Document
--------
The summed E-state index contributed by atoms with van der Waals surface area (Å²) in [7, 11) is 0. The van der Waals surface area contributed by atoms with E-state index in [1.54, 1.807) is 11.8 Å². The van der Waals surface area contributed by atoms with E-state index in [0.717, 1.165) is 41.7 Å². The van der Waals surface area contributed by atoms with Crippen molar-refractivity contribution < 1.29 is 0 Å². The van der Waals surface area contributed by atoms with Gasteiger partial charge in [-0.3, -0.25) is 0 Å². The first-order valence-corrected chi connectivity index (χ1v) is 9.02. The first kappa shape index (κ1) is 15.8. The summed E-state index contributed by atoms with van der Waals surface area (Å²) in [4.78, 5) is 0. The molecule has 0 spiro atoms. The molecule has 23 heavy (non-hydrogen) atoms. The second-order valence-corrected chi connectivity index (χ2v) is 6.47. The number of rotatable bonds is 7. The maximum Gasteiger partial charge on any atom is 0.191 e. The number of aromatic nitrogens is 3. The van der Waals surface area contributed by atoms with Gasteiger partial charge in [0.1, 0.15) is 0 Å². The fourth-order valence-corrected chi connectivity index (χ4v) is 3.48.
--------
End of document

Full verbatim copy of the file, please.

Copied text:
The summed E-state index contributed by atoms with van der Waals surface area (Å²) in [7, 11) is 0. The van der Waals surface area contributed by atoms with E-state index in [1.54, 1.807) is 11.8 Å². The van der Waals surface area contributed by atoms with E-state index in [0.717, 1.165) is 41.7 Å². The van der Waals surface area contributed by atoms with Crippen molar-refractivity contribution < 1.29 is 0 Å². The van der Waals surface area contributed by atoms with Gasteiger partial charge in [-0.3, -0.25) is 0 Å². The first-order valence-corrected chi connectivity index (χ1v) is 9.02. The first kappa shape index (κ1) is 15.8. The summed E-state index contributed by atoms with van der Waals surface area (Å²) in [4.78, 5) is 0. The molecule has 0 spiro atoms. The molecule has 23 heavy (non-hydrogen) atoms. The second-order valence-corrected chi connectivity index (χ2v) is 6.47. The number of rotatable bonds is 7. The maximum Gasteiger partial charge on any atom is 0.191 e. The number of aromatic nitrogens is 3. The van der Waals surface area contributed by atoms with Gasteiger partial charge in [0.1, 0.15) is 0 Å². The fourth-order valence-corrected chi connectivity index (χ4v) is 3.48.